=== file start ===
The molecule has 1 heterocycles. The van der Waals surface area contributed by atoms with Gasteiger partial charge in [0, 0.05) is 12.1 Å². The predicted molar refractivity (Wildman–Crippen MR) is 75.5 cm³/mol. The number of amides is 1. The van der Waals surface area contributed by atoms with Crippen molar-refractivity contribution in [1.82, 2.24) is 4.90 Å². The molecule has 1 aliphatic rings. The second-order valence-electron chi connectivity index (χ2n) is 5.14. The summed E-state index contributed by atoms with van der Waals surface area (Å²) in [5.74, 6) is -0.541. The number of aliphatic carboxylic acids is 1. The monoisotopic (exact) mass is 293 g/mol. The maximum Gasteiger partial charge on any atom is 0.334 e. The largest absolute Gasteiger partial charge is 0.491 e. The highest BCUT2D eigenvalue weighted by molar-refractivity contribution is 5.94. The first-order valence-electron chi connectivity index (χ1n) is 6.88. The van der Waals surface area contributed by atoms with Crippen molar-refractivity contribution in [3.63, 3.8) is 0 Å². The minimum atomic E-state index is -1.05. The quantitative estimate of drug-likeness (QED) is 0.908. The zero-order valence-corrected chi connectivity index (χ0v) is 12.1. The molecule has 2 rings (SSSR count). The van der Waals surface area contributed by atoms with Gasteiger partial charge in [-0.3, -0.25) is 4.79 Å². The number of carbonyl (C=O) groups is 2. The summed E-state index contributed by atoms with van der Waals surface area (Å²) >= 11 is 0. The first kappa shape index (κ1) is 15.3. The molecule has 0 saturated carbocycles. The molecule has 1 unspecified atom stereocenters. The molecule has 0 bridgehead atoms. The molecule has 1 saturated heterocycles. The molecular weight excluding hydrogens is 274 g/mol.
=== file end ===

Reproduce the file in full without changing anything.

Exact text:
The molecule has 1 heterocycles. The van der Waals surface area contributed by atoms with Gasteiger partial charge in [0, 0.05) is 12.1 Å². The predicted molar refractivity (Wildman–Crippen MR) is 75.5 cm³/mol. The number of amides is 1. The van der Waals surface area contributed by atoms with Crippen molar-refractivity contribution in [1.82, 2.24) is 4.90 Å². The molecule has 1 aliphatic rings. The second-order valence-electron chi connectivity index (χ2n) is 5.14. The summed E-state index contributed by atoms with van der Waals surface area (Å²) in [5.74, 6) is -0.541. The number of aliphatic carboxylic acids is 1. The monoisotopic (exact) mass is 293 g/mol. The maximum Gasteiger partial charge on any atom is 0.334 e. The largest absolute Gasteiger partial charge is 0.491 e. The highest BCUT2D eigenvalue weighted by molar-refractivity contribution is 5.94. The first-order valence-electron chi connectivity index (χ1n) is 6.88. The van der Waals surface area contributed by atoms with Crippen molar-refractivity contribution in [3.63, 3.8) is 0 Å². The minimum atomic E-state index is -1.05. The quantitative estimate of drug-likeness (QED) is 0.908. The zero-order valence-corrected chi connectivity index (χ0v) is 12.1. The molecule has 2 rings (SSSR count). The van der Waals surface area contributed by atoms with Gasteiger partial charge in [-0.3, -0.25) is 4.79 Å². The number of carbonyl (C=O) groups is 2. The summed E-state index contributed by atoms with van der Waals surface area (Å²) >= 11 is 0. The first kappa shape index (κ1) is 15.3. The molecule has 0 saturated carbocycles. The molecule has 1 unspecified atom stereocenters. The molecule has 0 bridgehead atoms. The molecule has 1 saturated heterocycles. The molecular weight excluding hydrogens is 274 g/mol.